Wikipedia went offline for a day and for some, it was a long 24 hours. While the validity of its information can be contested, web-browsers used to being spoon-fed information had to do without.

The Facebook generation was activated. Up until this point, the SOPA battle had been largely fought in the tech, media, and business pages but all that changed when Wikipedia went dark.

In an effort to protect the very freedom and openness at the core of the web’s architecture and success, millions of internet users asserted their influence on Washington, and effectively stopped Hollywood’s effort to address “piracy” the Stop Online Piracy Act (SOPA).

With the support of the traditionally non-activist Wikipedia, the Internet community staged a powerful and effective shut down of critical parts of the web for 24 hours. Rather than simply sounding on a social network of choice, four million people used Wikipedia to look up contact information for their local political representatives, flooding switchboards and other communications channels in Washington.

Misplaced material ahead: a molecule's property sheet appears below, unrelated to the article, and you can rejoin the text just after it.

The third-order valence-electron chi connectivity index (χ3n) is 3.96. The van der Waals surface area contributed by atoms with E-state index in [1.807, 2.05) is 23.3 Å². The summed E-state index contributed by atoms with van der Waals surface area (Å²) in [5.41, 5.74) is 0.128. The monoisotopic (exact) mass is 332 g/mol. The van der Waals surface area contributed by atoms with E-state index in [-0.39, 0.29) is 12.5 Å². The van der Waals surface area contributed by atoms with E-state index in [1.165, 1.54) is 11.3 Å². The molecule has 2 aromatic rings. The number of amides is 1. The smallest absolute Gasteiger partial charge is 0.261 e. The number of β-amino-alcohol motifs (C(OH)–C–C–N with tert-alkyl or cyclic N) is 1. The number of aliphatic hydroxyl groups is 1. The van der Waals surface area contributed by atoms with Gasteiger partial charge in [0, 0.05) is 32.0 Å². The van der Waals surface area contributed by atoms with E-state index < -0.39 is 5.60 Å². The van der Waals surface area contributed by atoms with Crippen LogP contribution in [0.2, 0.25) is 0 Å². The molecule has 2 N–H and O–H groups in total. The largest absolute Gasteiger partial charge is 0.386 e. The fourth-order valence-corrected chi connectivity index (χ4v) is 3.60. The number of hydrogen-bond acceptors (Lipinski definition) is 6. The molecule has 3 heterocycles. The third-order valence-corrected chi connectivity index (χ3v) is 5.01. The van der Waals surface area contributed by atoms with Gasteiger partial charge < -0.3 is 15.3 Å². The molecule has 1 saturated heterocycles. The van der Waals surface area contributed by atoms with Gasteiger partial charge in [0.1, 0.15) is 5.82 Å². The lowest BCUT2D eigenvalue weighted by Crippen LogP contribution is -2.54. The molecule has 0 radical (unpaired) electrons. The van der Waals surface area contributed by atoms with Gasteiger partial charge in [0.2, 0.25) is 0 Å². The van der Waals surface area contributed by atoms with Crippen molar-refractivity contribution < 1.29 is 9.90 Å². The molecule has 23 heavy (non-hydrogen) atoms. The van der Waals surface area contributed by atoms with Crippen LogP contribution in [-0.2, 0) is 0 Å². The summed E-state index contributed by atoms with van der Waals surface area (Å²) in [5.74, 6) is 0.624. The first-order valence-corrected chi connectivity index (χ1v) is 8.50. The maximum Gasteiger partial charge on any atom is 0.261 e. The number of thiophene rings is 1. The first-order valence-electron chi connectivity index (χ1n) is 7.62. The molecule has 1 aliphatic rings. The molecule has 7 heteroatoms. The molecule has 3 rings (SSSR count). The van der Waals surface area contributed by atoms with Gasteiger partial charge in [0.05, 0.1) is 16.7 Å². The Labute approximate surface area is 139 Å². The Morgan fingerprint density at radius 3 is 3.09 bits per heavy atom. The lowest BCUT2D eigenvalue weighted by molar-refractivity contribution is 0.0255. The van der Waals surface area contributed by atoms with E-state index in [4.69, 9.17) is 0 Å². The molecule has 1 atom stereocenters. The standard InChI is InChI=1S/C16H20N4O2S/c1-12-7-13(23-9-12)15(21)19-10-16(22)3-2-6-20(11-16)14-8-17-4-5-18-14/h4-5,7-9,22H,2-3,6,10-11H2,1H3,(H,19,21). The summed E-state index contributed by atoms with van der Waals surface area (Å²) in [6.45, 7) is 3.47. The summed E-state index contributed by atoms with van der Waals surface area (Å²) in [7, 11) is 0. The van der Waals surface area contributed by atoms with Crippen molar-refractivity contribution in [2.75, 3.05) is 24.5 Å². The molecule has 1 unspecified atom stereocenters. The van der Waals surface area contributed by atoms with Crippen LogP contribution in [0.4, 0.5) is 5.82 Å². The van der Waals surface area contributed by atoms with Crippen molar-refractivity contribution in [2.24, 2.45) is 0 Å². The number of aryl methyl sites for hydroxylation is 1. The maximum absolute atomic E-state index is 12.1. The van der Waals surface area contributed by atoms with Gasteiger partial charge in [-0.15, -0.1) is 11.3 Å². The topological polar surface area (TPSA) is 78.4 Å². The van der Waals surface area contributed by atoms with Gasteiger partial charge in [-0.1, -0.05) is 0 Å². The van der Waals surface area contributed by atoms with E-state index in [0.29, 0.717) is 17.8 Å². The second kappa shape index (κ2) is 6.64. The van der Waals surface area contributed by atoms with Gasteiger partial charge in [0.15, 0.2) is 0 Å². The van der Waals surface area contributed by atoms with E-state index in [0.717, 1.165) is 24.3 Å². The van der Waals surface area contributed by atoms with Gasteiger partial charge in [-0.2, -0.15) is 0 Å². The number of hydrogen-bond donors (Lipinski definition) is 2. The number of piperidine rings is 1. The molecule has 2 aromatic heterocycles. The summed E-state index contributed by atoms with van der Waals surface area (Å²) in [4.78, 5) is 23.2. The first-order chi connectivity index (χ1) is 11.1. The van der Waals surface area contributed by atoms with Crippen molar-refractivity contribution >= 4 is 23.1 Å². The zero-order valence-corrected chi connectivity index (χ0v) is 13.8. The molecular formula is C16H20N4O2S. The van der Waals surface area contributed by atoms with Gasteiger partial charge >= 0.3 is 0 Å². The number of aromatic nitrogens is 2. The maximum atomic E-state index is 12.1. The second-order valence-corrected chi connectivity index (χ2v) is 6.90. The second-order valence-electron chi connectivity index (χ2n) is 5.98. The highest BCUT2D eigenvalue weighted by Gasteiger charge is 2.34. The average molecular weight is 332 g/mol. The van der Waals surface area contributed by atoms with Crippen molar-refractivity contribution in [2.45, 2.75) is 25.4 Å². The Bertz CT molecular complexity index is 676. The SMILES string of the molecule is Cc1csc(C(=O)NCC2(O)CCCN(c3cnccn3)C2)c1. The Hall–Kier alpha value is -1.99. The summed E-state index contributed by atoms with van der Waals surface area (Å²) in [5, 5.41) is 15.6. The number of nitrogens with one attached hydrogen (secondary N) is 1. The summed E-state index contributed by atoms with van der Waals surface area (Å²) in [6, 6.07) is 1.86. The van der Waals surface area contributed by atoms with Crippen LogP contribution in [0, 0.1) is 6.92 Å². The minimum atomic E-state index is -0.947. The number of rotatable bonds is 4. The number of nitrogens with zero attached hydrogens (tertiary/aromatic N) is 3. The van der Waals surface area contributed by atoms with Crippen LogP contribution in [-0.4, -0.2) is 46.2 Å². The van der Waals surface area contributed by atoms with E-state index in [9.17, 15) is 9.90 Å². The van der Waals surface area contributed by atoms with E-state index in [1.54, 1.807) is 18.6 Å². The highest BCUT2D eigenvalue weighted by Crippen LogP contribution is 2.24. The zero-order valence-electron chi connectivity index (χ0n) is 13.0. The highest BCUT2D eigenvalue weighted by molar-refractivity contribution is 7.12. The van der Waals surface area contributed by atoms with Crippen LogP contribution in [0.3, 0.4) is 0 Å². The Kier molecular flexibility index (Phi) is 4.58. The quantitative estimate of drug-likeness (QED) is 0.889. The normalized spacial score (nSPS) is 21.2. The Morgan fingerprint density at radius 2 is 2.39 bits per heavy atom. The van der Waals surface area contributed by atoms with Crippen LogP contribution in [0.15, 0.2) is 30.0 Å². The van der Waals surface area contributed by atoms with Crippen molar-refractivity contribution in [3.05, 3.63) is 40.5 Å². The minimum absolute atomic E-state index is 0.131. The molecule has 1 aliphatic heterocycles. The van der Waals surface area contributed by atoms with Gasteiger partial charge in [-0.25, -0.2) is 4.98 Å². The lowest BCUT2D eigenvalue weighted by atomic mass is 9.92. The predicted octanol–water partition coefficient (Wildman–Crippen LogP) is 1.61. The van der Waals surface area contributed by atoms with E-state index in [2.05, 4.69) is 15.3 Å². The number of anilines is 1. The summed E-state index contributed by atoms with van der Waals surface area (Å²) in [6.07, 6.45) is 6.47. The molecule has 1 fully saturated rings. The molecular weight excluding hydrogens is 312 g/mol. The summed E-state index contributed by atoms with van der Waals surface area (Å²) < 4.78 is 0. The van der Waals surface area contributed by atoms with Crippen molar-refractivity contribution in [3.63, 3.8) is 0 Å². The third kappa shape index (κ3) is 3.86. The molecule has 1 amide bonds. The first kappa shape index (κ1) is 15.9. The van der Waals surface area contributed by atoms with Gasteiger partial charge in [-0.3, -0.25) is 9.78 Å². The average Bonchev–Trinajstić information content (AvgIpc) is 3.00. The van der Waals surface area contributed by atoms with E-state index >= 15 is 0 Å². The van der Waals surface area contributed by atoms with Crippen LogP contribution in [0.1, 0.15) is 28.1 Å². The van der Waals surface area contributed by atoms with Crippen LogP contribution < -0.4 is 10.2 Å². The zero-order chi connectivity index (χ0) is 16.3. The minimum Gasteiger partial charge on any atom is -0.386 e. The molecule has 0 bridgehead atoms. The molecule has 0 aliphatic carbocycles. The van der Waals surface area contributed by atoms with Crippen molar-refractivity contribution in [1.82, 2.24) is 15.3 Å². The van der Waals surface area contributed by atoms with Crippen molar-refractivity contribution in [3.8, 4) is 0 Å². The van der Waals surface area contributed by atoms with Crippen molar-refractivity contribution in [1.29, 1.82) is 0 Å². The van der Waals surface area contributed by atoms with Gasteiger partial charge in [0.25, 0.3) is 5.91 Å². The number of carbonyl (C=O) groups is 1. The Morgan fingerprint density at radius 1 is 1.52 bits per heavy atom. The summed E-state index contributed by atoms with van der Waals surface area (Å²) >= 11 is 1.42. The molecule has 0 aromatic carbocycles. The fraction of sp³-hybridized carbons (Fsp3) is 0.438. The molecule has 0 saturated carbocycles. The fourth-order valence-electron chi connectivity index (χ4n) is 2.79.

The action didn’t assert the right to pirate the work of others; instead the anger was about the extremism of SOPA. If implemented, it would have gone the same route as China, Burma, Iran, Saudi Arabia and other authoritarian regimes which seek to control and censor the internet – curtailing free speech, threatening whistleblowers and undermining human rights. Vague and broad, the bill would have been ineffective in stopping piracy and instead, would have stifled innovation and threatened the structure and security of the Internet.

While the Facebook generation took action and won – SOPA was ill thought out and the problems it sought to address still remain. The film and music industries will continue to work against piracy, arguing the damaging effect it has – and will continue to have – on creative industries. However media companies, such as Wikipedia and Google, should not be held responsible for information they carry, given that they cannot monitor every posting.

There is a naive view that as a new medium, and one that associates itself with democracy, the Internet should not be subject to any regulation. Others think that because it disturbs traditional power structures, the Internet needs extraordinary powers to keep it under control such as SOPA.

Finding a legally smart way to work against piracy and for internet freedom depends on the two sides of the SOPA.

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Image credit: SimonQ錫濛譙Flickr Creative Commons